Pakistan to hold population census in March 2016, with military support

18 Mar 2015


During the meeting it was decided the cost of census will be shared by provinces through the divisible pool. -INP/File
During the meeting it was decided the cost of census will be shared by provinces through the divisible pool. -INP/File

ISLAMABAD: The federal government with the consent of the four provinces has announced that country’s sixth population census will be held in March, 2016, with the support of armed forces as it was done in 1998 — the last time the census was conducted.

The decision was taken at the meeting of Council of Common Interest (CCI) chaired by Prime Minister Nawaz Sharif at the PM House on Wednesday.

During the meeting it was also decided that housing and population censuses would be held at the same time and the cost of census will be shared by provinces through the divisible pool.

Other developments in the meeting

  • Finance Minister Ishaq Dar informed the meeting that public debt has been brought down from 64% to 62% in less than two years and by June 2016 it would be brought down to 60% as required under the law.

  • The meeting was informed that proceedings on Pakistan Energy Efficiency and Energy Conservation Bill 2014 have been completed and soon it would be presented in Parliament.

  • CCI also gave approval of the Draft Bill for the Establishment of Pakistan Halal Authority.

Nawaz had called this CCI meeting amid concerns that the council has not convened for over nine months.

A spokesperson to the premier told DawnNews the meeting was chaired by the prime minister himself and attended by the chief ministers of Punjab, Khyber Pakhtunkhwa, Sindh, and Balochistan. Additionally, chief secretaries and federal ministers who are members of the council were also in attendance.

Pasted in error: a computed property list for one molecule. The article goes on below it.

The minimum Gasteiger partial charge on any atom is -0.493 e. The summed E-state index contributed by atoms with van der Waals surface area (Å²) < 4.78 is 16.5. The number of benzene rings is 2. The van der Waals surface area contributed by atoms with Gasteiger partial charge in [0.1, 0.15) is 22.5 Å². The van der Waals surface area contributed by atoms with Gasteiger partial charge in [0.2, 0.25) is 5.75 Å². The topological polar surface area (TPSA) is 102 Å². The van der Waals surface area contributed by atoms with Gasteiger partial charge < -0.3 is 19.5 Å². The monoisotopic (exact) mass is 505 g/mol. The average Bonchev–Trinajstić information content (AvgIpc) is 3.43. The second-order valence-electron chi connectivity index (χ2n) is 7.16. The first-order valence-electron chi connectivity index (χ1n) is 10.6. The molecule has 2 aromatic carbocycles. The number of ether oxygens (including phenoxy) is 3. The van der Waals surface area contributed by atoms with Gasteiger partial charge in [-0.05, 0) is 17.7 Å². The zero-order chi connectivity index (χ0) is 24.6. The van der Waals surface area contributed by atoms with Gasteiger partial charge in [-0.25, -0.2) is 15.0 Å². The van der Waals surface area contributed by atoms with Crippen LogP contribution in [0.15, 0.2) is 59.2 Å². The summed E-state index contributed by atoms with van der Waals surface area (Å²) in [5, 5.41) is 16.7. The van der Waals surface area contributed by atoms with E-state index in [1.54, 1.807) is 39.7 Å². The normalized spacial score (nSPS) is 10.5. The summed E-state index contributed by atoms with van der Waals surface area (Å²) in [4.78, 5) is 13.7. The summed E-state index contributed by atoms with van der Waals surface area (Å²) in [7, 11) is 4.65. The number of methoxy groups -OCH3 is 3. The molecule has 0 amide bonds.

CCI meetings typically tackle a long agenda and are regarded as the highest decision-making forum in the government.

The discussion of controversial decisions such as the allocation of natural resources and the provincial budget is often reserved for council meetings as opposed to cabinet meetings.

Consider the important issues that are built around the availability of census data: the NFC award, delimitation of electoral constituencies, seat shares in parliament, local bodies polls, targeted subsidies, and all other policy matters that rest on population data.

With the census data from 1998 practically obsolete, it is fair to suppose that all of these important matters today are actually based on suppositions that have no grounding in measured reality. Without a clean and impartial census, we don’t really know the face of the country that we are trying to run and govern.

With dwindling water resources, a yawning energy deficit, and an expanding population with higher expectations — and an acute security problem to boot — Pakistan needs a fresh census to give planners the essential tools for future projections. Without the census data, they would be operating in a vacuum.